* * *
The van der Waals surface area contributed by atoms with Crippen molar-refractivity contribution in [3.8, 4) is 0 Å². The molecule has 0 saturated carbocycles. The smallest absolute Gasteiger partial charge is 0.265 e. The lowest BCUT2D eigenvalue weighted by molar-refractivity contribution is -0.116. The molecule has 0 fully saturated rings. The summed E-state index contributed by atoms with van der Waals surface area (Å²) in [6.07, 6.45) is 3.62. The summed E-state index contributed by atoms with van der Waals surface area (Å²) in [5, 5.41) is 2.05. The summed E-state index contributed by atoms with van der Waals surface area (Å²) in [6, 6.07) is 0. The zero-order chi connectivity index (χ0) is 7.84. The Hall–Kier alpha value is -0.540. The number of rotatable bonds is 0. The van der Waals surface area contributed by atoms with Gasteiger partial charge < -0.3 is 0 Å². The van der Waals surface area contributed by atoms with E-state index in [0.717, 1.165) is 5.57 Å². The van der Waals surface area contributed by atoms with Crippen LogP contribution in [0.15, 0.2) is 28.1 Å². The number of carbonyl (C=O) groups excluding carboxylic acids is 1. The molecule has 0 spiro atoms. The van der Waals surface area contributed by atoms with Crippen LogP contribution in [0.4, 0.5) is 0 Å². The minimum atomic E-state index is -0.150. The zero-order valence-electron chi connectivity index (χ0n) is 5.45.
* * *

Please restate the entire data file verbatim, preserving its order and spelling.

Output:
The van der Waals surface area contributed by atoms with Crippen molar-refractivity contribution in [3.8, 4) is 0 Å². The molecule has 0 saturated carbocycles. The smallest absolute Gasteiger partial charge is 0.265 e. The lowest BCUT2D eigenvalue weighted by molar-refractivity contribution is -0.116. The molecule has 0 fully saturated rings. The summed E-state index contributed by atoms with van der Waals surface area (Å²) in [6.07, 6.45) is 3.62. The summed E-state index contributed by atoms with van der Waals surface area (Å²) in [5, 5.41) is 2.05. The summed E-state index contributed by atoms with van der Waals surface area (Å²) in [6, 6.07) is 0. The zero-order chi connectivity index (χ0) is 7.84. The Hall–Kier alpha value is -0.540. The number of rotatable bonds is 0. The van der Waals surface area contributed by atoms with Gasteiger partial charge < -0.3 is 0 Å². The van der Waals surface area contributed by atoms with E-state index in [0.717, 1.165) is 5.57 Å². The van der Waals surface area contributed by atoms with Crippen LogP contribution in [0.15, 0.2) is 28.1 Å². The number of carbonyl (C=O) groups excluding carboxylic acids is 1. The molecule has 0 spiro atoms. The van der Waals surface area contributed by atoms with Crippen LogP contribution in [0.4, 0.5) is 0 Å². The minimum atomic E-state index is -0.150. The zero-order valence-electron chi connectivity index (χ0n) is 5.45.